The FT recently produced a calculator on its online site that calculates the value of your individual personal data to marketers. The average person’s data often retails for less than a dollar. I am clearly an average person, with the my data worth the princely sum of $0.4639. General information about a person, such as age, gender, location is worth a minimal amount. More specific information, such as if you are shopping for a car, a house or travel is slightly more, and milestone events such as having a first child (which prompts a dramatic change in buying patterns) drives up the value significantly.
I love the story that I heard in a marketing course at business school about Tesco’s monitoring of post birth shopping patterns. Their ClubCard data appeared to pickup a high correlation between nappies being added to a shopping basket and beer sales. As it turned out in the weeks post childbirth it is often the male who is dispatched to the shops, which results in an element of randomness to shopping baskets. The increase in beer sales was a temporary phenomenon as after a few weeks the shopper reverted to her former self. What was apparent to the shopper marketing folk at Tesco was that as beer is bought quite generically most of the time…i.e. it’s always Carlsberg, or always Heineken (as to be quite honest as long as there is beer in the fridge at home, men tend not to be that picky), there was a major opportunity for brand switching during the 2-3 period after nappies started appearing in shopping baskets. Apparently, the smart folks who sell beer in Tesco started running beer promotions in the nappy aisle, resulting in switching patterns that were of significant value to the beer retailers who’s product they were trafficking.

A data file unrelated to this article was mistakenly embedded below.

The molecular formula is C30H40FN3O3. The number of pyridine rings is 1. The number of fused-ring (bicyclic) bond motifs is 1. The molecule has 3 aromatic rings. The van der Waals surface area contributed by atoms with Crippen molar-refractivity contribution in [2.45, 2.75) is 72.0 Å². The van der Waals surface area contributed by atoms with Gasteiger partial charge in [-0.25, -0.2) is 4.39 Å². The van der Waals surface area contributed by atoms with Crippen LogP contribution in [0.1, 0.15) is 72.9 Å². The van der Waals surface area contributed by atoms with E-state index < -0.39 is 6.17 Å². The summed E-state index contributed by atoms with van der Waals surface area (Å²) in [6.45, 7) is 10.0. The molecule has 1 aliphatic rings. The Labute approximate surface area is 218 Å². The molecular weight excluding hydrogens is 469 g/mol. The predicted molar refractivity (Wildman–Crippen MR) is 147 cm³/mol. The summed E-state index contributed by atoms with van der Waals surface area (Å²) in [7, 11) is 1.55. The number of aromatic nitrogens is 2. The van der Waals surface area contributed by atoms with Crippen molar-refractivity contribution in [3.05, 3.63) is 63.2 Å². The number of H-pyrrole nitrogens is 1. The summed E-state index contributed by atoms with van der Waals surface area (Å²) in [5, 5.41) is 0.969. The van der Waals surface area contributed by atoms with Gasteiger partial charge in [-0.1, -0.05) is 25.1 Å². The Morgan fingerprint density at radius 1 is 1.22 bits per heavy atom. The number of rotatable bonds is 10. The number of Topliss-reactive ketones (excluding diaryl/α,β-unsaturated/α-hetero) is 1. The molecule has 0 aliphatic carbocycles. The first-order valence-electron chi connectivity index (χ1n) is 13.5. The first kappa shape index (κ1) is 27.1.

The opportunity that “big data” presents to marketers is profound, and there is clearly a fine line between personalising a marketing approach and breaching common decency and privacy laws. The opportunity insightful data mining presents is in mass personalisation - customising advertising to limit the waste of spend and to maximise the likelihood of encouraging certain behaviours.
Google manages this at scale - if you search for “hairdressers in Clapham” it probably means that you are interested in the services of a hairdresser in Clapham. The search itself pre-selects the searcher into a category of buyer whos likelihood of purchase is exponentially higher. That is incredibly valuable, as Google’s market cap would attest to. As the FT calculator shows, you can acquire this data from 3rd party sources and often relatively cheaply – but Google owns the bazooka; both the data generator and the advertising platform.